Young Woman with Peonies, and detail, 1870, oil on canvas (with light interference).
Frédéric Bazille, 1841-1870, French. National Gallery of Art, Washington, DC loan to the Wallach Art Gallery, Columbia University, NY in 2018/19
A friend of Manet, Bazille is thought to have painted this, one of two, to commemorate Manet’s love of peonies.
These paintings also document the view of these women as other: exotic, sexualized, subordinate, submissive.
La Toilette, 1869-1870, oil on canvas, and detail. Frédéric Bazille, 1841-1870. On loan from the Musee Fabre, Montpellier
This painting, in the Orientalist manner favoured by Bazille’s teacher, Jean-Léon Gérôme (1824-1904, French), was rejected by the Salon. After which rejection, the artist focussed on modern subjects.
African Venus, 1851, bronze. Charles-Henri-Joseph Cordier, 1827-1905, French. Photo by Annie Tritt for the New York Times. Loaned by the Centre National des Arts Plastiques, Paris to the Wallach Art Gallery, Columbia University, NY in 2018/19.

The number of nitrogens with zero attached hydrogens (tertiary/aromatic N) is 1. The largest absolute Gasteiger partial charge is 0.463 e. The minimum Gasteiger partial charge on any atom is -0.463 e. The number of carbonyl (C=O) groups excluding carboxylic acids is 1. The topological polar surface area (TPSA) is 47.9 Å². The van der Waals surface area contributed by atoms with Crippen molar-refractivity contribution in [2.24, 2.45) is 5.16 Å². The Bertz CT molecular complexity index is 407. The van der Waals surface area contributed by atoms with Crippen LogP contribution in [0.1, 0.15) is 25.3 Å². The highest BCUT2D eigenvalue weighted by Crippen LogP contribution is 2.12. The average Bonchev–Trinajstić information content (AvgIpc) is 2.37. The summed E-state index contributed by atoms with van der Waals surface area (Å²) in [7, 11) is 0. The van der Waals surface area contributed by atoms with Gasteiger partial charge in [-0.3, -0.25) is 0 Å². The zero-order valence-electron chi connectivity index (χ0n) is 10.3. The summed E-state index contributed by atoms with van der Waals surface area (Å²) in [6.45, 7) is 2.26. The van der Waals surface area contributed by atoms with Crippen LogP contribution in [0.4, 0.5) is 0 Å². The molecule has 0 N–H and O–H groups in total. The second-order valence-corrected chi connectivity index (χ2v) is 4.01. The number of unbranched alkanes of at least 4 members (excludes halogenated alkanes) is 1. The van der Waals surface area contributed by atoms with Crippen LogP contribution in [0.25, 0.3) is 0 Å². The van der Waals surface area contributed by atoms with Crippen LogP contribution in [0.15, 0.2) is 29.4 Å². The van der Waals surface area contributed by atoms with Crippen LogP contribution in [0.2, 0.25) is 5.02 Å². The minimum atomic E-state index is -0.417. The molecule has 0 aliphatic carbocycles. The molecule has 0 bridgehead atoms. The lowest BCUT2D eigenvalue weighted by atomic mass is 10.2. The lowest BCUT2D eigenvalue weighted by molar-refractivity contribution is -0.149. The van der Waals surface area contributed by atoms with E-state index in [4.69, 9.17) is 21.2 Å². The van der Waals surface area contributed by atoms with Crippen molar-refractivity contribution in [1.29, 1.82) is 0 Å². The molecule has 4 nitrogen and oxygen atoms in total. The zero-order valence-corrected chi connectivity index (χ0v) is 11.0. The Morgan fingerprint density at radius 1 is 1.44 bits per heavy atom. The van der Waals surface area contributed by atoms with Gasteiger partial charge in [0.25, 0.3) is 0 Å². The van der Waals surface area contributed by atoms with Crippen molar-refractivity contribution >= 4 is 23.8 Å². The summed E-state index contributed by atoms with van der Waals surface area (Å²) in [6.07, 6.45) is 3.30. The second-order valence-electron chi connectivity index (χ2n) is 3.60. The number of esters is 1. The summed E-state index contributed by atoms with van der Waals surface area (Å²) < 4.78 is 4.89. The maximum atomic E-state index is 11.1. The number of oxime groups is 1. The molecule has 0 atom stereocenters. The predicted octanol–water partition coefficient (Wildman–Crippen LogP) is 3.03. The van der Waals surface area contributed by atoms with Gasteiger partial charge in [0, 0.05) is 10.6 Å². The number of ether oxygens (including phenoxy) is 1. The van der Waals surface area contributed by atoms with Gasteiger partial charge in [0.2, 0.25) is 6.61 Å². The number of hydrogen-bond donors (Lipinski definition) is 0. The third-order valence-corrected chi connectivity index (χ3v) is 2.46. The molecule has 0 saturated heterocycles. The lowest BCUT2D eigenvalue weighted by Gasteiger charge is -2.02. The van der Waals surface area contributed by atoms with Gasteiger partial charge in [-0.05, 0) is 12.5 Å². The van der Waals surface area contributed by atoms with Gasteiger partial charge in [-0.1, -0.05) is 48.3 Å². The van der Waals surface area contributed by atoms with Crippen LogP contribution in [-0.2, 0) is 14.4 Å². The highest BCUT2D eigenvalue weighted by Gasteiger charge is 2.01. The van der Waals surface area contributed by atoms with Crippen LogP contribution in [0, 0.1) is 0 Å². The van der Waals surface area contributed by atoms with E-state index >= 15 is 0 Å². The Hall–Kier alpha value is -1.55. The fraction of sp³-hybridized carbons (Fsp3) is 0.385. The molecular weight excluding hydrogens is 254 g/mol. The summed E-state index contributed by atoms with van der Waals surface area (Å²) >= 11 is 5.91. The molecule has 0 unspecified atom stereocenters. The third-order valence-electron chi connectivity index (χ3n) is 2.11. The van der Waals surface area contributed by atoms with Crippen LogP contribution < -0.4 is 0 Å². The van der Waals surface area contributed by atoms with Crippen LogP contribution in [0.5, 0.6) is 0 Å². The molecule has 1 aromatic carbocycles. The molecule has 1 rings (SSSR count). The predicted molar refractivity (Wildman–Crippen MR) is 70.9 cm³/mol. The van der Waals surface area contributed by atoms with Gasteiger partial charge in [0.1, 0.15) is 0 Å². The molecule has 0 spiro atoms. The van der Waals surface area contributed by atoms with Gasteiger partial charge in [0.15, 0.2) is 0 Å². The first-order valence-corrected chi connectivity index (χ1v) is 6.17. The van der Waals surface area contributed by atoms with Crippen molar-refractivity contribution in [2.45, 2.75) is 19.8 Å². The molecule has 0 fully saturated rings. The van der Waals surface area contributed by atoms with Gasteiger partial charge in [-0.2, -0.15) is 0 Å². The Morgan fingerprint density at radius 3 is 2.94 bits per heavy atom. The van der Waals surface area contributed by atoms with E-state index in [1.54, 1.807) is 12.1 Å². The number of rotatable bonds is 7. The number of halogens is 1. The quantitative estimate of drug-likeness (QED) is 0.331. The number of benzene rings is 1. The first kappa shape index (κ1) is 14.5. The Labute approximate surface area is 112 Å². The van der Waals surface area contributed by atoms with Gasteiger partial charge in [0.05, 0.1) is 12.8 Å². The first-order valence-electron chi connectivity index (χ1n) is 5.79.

Odalisque, 1853, salted paper print and detail (with light interference). Felix Jacques Moulin, 1802-1879.
Loaned by the Département des estampes et de la photographie de la Bibliothèque nationale de France, Paris to to the Wallach Art Gallery, Columbia University, NY in 2018/19.
The exhibition continued with the portrayal of black women by Matisse.
The curator noted that Matisse visited New York four times in the 1930s. A fan of jazz, he visited Harlem jazz clubs and attended black theater. During WW2, he lived in Nice where three of his models were biracial women.
One was Elvire Frantz-Van Hylfte.
Jeune Femme en Blanc, Fond Rouge (Young Woman in White, Red Background), 1946, oil on canvas. Henri Matisse, 1869-1954, French.